Statutes (e.g. can't hit and run) Status relationships (parent/child) Contractual (Agreement to take care, e.g. daycare.) Voluntary assumption: (Going to save someone by choice creates a duty) Creation of dangerous situation (You dig the pit, you've got to help people who fall in)
  31. What duty do you have towards your employees?
    Have a duty to prevent them from commiting crimes uner your watch and control (e.g. limo driver case) Not responsible for anything they do without your knowledge (Prison guard case)
  32. What are the three ways to steal someone things?
    • Larceny by stealth (Sneak and take)
    • Larceny by Trick (con man)
    • Robbery (Force)
  33. What are the elements of larceny?
    • intent to permantly deprive the owner
    • Tresspassory taking: taking without informed consent
    • Asportation: Moving of the property, however little.
  34. Is stealing from the dead ok?
    No, someone owns the property, abandoned, therefore, permanently depriving heirs, so larceny.
  35. What happens when you use an innocent agent to commit your crime?
    They act as an inanimate object or tool, you are still guity of the crime.
  36. Explain larceny by trick
    A tresspasory taking by deceipt where you are given possession of the property.
  37. Explain false pretenses
    A tresspassory taking where you are given ownership of the property by someone who has the right to give it.
  38. Explain embezzlement
    The conversion of something that you were given substnatial discrestion and control of to your own use with permanent intention to deprive.
  39. Explain the difference between getting owners consent by fraud and converting, and getting legitimate consent and converting
    If you took possession of the property by fraud, then you've committed larceny by trick. If you were given possession honestly and then decided to keep, that's conversion.
  40. Explain continuing tresspass
    If you took something by fraud, and then later decide to keep it, the tresspass of the intial fraud continues to your taking, making it a larceny rather than an embezzlement.
  41. What about taking by mistake then keeping?
    The taking by mistake is a trespassory taking, even with no intent. By keeping it, the continuing tresspassory taking converts to larceny.
  42. What's the rule regarding larceny and money?
    When you take the money, you must know that you were given too much for the taking to be a trespassory one. if you didn't know, then there was no tresspassory taking and there can be no larceny from it.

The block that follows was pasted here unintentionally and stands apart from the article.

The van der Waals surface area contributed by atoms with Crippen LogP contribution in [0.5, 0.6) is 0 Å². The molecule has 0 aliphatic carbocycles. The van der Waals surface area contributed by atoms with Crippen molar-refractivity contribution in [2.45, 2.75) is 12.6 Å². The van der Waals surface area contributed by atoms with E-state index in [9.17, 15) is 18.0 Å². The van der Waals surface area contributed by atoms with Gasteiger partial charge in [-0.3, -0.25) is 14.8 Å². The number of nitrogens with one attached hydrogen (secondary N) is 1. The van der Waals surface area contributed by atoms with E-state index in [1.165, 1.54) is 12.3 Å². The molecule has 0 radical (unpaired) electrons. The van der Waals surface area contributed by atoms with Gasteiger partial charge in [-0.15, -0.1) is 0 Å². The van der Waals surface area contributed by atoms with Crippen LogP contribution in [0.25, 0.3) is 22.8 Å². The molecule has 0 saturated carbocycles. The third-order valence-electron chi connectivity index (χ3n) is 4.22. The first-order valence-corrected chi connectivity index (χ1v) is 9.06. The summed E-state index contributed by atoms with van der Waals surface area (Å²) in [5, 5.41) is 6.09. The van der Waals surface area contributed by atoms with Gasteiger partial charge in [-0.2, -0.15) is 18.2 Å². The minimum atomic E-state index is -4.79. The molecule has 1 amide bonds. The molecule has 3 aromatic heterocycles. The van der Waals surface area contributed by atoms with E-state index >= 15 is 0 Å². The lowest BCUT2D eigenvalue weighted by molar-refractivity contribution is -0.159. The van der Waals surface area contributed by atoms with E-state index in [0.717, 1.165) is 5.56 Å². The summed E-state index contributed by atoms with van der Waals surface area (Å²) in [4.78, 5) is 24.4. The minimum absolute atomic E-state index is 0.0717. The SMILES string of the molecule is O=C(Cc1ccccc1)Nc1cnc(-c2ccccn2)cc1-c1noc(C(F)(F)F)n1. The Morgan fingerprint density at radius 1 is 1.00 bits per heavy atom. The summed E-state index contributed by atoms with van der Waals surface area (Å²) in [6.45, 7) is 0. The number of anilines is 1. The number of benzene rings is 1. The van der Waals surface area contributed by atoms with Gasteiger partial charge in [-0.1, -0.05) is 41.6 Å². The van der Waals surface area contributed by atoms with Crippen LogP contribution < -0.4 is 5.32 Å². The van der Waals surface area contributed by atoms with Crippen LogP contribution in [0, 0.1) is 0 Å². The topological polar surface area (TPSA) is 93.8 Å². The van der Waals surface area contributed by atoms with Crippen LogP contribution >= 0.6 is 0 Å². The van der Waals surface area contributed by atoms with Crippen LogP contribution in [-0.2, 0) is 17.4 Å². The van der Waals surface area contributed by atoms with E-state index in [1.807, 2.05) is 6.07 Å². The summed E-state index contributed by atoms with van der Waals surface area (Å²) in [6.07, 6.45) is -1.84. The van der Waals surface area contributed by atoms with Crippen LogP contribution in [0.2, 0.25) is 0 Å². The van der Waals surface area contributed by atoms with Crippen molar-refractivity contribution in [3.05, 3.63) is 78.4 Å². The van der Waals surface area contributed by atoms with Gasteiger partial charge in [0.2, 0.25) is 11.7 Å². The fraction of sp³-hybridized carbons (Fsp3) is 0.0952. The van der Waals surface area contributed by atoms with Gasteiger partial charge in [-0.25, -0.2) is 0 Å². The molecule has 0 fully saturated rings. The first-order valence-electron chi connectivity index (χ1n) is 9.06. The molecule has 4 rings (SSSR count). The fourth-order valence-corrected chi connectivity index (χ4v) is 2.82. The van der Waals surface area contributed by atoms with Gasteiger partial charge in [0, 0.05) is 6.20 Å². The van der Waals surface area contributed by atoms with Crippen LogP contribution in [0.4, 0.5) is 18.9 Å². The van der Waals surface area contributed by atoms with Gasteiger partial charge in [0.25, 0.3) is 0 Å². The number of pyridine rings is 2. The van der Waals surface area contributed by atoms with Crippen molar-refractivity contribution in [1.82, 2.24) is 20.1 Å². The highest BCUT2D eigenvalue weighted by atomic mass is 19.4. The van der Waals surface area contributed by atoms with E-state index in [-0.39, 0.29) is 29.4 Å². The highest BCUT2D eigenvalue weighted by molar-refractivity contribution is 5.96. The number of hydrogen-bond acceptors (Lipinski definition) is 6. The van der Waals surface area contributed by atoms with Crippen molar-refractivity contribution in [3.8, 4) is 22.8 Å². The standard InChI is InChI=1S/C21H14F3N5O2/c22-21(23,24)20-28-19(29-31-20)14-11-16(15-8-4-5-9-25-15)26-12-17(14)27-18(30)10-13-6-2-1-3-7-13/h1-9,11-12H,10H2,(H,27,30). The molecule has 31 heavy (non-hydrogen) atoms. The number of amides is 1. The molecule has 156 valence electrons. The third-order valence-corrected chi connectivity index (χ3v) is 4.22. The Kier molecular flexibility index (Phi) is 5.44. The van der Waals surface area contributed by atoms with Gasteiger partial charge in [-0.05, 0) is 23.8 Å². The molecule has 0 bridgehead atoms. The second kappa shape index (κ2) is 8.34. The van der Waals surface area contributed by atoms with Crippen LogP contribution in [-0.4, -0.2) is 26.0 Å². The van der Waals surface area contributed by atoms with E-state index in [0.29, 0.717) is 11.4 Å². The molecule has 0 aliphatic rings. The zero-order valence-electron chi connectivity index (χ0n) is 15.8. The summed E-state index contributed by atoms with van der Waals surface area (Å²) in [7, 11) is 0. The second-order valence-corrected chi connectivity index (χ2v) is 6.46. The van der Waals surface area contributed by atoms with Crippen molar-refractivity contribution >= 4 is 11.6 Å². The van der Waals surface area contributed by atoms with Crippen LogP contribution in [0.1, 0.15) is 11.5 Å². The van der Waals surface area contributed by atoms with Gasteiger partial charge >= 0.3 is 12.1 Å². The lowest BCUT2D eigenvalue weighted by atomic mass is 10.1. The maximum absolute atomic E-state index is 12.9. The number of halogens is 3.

43. What happens when you buy a trunk and find clothes in it?
    You only agreed to buy a trunk, not the clothes, so any clothes that you decide to keep were tresspassorily taken.
  44. What's the difference between robbery and armed robbery?
    Both are taking by force, but armed is either with a weapon or with an item that your victim is meant to believe is a weapon.
  45. What are incohate crimes, what is the mens rea, and what is the overt act rule?
    Crimes of attempt that require a mens rea of a specific intent to commit the crime, and you must commit an overt act beyond mere preperation.
  46. Why require an overt act?
    To allow the criminal to abort the crime and master their criminal impluse, not punish too soon.
  47. What does attempted murder require?
    A specific intent to kill. That's the only way to get attempted murder.
  48. What's the dangerously close standard of attempt?
    You must get dangerously close to completing the crime. Merely looking for a victim isn't enough, you need to find one.
  49. What about making an appointment with an intended victim?
    Not enough for attempt, if they do not actually show up.
  50. Explain the difference between factual impossibility and legal impossibilty
    Factual: CAn't actually do the thing that you intend to do.

    Legal: What you intend to do isn't a crime.
  51. What is the policy analysis for incohate crimes?
    • Did they intend to commit a crime?
    • Did they engage in a sufficent overt act?
    • What then made it impossible to commit the crime?
    • If unforseen circumstance stopped them, does that make them less dangerous? If yes, then no crime, if no, than crime.
  52. What is the rule of abandonment?
    Common law says no defense, MPC says it's a defense if you abandone because of a change of heart, but not if some threat of getting caught made you do it.
  53. What is soliciation?
    Asking seriously for another person to commit your crime.
  54. Can you be guilty of both solicitation and conspiracy?
    No, the solicitation becomes conspiracy when the other person seriously agrees.
  55. Explain involuntary intoxication
    A complete defense, it's when you're made intoxicated against your will,e.g. date rape drugs.
  56. Explain insanity
    A complete defense to all mens rea crimes, it has two different standards, M'Naughton or ALI.
  57. Explain M'Naughton
    It means you are unable to tell the difference between right and wrong.
  58. Explain ALI MPC insanity test
    It means that you lack substantial capacity to conrol your conduct and reform it to the standards of the law.
  59. Explain diminshed capacity
    Mental illness so sever that you are unable to formulate specific intent, requires an expert witness, prevents conviction of specific intent crimes.
  60. Explain the rules of voluntary intoxication.
    If so drunk you can't forumuate specific intent, you can't be charged with specific intent crimes. Reduces the crimes to general intent ones.
  61. What is incompetency?
    A bar to trial, it means that you don't understand the proceedings and can't help your lawyer. Not the best defense because it isn't one.
  62. What is the general rule to transferred intent and what are the exceptions?
    The general rule is that you can't mix the mens rea of one crime with the actus reus of another. The exceptions are felony murder and burgulary.